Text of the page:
In many ways, Ian MacKenzie embodies the emerging millennial attitude on politics and media. He’s always been interested in recording the world — from toying with cameras as a child to devoting some of his energy to film in college. But it wasn’t until later that he realized film can be used for more than capturing moments in time — it can also be harnessed to project a message. He says, “We’ve come to understand that text is not the core language of the Web — it is video.”

And there’s substantial evidence for this claim. Just take a look at “Gangnam Style” or Invisible Children’s Kony 2012 video (which boasts almost 100 million views on YouTube). A few more examples: YouTube is now being utilized to broadcast presidential debates and Q&As, TED (Technology, Entertainment and Design) conferences have found a vast audience online, television is becoming more entwined with the Internet via services like Hulu and Netflix, and so on. Plus, when was the last time you heard of an article going viral?

After the successful release of his first feature-length documentary in 2010, One Week Job, MacKenzie has been relentlessly productive, releasing a number of short videos, speaking about topics as varied as crowdfunding, spiritual activism and Buddhism, and working on three more films (Occupy Love, Reactor and Girl DJ), two of which he’s directing and producing. His work has appeared in the New York Times and on CNN, OLN (Outdoor Life Network), CityTV, CBC Documentary, The Globe and Mail, and National Geographic. He’s also served as the head of video production for the Matador Network.

Perhaps his rapidly expanding resume is the result of his political and social convictions, which permeate throughout his work. He defines himself as a “media activist,” chronicling large-scale movements like Occupy Wall Street and nuclear nonproliferation protests in Japan. His short films, The Revolution Is Love and Sacred Economics, are centered on the work of Charles Eisenstein, the author of Sacred Economics who implores us to engage in what he calls the “gift economy,” a cycle of mutually beneficial charity. A strong sense of communitarianism is present in MacKenzie’s work, which addresses sweeping concepts such as media bias and agenda setting, industrial externalities, dominant cultural paradigms (as well as the “phase shift” he believes is taking place), and many more. As Ignite puts it, “He makes you think, and he does so in a way that is impassioned, kind and lusciously filmed.”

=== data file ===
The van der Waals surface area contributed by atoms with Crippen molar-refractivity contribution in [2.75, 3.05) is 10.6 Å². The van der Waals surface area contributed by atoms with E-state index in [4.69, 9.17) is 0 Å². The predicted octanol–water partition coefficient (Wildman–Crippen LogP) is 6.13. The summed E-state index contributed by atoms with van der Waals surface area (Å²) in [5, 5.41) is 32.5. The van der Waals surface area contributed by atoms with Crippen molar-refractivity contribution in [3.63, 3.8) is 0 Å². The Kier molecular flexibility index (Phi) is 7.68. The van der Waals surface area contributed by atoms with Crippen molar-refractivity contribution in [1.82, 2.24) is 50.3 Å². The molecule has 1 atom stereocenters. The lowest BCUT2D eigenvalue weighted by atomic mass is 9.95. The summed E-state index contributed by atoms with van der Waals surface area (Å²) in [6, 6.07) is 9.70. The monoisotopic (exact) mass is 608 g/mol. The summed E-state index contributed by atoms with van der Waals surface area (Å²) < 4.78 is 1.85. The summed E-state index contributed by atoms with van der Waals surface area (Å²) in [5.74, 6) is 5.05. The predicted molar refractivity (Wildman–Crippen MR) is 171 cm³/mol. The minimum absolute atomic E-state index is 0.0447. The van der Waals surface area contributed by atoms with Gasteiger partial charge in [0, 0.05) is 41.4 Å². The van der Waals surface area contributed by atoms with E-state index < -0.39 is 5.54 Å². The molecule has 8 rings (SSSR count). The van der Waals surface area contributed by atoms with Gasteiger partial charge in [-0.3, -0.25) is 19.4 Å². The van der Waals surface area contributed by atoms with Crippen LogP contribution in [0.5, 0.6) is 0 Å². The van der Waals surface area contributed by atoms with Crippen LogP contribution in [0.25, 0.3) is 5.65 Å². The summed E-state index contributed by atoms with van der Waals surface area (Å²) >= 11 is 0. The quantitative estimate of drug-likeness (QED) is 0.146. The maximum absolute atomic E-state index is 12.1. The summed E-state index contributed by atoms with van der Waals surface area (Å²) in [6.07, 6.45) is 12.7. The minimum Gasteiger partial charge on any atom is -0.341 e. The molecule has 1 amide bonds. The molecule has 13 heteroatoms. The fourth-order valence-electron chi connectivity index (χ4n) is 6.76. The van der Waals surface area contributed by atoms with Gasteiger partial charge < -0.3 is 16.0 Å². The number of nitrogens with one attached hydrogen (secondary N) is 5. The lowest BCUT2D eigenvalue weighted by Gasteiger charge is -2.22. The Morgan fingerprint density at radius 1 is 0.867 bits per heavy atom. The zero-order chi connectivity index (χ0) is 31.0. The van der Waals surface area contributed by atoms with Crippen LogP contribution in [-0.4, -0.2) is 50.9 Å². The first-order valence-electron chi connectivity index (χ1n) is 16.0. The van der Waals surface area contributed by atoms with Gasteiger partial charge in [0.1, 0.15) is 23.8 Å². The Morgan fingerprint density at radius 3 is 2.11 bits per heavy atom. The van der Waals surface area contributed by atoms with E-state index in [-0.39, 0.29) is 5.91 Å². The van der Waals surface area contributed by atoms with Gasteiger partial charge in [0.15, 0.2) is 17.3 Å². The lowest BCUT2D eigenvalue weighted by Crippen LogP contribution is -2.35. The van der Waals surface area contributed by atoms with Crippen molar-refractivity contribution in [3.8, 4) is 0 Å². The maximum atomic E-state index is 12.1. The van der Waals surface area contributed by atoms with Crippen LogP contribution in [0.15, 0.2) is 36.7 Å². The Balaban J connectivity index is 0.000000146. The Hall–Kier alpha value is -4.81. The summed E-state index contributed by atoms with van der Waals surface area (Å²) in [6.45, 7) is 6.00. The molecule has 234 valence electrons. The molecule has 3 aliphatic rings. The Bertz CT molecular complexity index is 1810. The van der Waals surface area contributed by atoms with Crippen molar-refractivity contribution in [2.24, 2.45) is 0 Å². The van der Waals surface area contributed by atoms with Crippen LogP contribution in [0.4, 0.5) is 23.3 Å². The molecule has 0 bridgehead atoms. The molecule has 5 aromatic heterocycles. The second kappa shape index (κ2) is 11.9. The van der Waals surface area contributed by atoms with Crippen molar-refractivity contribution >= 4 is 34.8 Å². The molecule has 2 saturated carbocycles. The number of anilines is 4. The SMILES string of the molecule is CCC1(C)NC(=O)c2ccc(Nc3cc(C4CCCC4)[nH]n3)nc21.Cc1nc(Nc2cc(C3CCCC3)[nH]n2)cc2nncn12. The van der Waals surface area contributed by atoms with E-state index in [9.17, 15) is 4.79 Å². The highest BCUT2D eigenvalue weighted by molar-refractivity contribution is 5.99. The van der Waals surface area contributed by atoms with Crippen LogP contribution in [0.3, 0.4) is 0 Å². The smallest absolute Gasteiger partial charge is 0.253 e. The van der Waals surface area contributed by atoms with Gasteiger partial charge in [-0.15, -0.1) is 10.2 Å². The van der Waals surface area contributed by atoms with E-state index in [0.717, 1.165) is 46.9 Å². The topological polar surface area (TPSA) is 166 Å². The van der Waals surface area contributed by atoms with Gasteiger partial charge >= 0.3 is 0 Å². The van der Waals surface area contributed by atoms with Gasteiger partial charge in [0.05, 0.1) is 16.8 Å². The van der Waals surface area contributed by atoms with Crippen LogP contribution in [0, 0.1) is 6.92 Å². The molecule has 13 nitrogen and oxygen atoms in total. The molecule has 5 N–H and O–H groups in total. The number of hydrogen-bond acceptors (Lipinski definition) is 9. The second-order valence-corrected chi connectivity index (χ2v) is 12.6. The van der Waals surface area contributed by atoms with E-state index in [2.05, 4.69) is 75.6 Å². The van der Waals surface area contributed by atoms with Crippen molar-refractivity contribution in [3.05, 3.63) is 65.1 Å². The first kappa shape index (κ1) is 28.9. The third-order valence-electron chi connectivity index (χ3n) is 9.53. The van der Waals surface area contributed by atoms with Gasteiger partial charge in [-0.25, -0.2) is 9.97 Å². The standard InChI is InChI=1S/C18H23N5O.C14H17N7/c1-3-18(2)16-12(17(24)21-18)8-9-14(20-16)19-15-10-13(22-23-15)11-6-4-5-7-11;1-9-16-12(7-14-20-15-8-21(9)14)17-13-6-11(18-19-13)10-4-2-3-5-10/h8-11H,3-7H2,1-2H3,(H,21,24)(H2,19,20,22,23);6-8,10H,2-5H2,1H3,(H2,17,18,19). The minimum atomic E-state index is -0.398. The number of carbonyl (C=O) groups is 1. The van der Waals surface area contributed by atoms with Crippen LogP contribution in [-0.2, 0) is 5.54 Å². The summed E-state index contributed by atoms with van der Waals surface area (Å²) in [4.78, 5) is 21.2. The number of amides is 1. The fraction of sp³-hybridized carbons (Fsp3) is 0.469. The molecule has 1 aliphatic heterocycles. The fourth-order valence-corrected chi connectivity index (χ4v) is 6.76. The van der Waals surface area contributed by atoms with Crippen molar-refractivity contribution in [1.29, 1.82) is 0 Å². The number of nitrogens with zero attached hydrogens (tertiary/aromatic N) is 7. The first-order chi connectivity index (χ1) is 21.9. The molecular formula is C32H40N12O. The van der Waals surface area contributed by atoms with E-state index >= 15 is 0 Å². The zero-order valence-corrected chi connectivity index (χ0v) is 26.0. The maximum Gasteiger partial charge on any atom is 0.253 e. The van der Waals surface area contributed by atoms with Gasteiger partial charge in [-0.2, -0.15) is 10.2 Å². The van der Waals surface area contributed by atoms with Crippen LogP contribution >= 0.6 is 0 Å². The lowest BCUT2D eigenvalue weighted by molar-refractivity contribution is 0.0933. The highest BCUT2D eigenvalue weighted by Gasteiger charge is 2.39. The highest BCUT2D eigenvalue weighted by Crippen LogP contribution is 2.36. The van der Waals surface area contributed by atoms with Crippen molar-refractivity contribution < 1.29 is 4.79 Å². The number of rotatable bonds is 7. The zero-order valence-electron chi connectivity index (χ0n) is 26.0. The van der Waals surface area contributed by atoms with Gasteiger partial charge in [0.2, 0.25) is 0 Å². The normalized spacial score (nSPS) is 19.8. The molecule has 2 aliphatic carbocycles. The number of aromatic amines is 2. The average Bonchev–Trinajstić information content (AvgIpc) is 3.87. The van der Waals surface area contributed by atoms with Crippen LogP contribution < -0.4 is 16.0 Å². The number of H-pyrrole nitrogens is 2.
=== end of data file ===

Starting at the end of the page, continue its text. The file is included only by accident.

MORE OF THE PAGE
The diverse themes that dwell under the sheen of MacKenzie’s natural, colorful cinematography are universal. Whether it’s rethinking the way we interact with one another, challenging fundamental assumptions about our relationship with government and media or the “limits of the biosphere,” his work will incite conversation and introspection. In the 21st century, there are few ways of reaching people more effectively than through MacKenzie’s rare hybrid of immense production quality and lucid, inviting engagement with his audience. MacKenzie was kind enough to answer a few of our questions about his already impressive career and the issues that underpin it.

GALO: You’ve mentioned that film was a hobby before you began to consider it as a serious professional pursuit. How did you originally become interested in film and photography?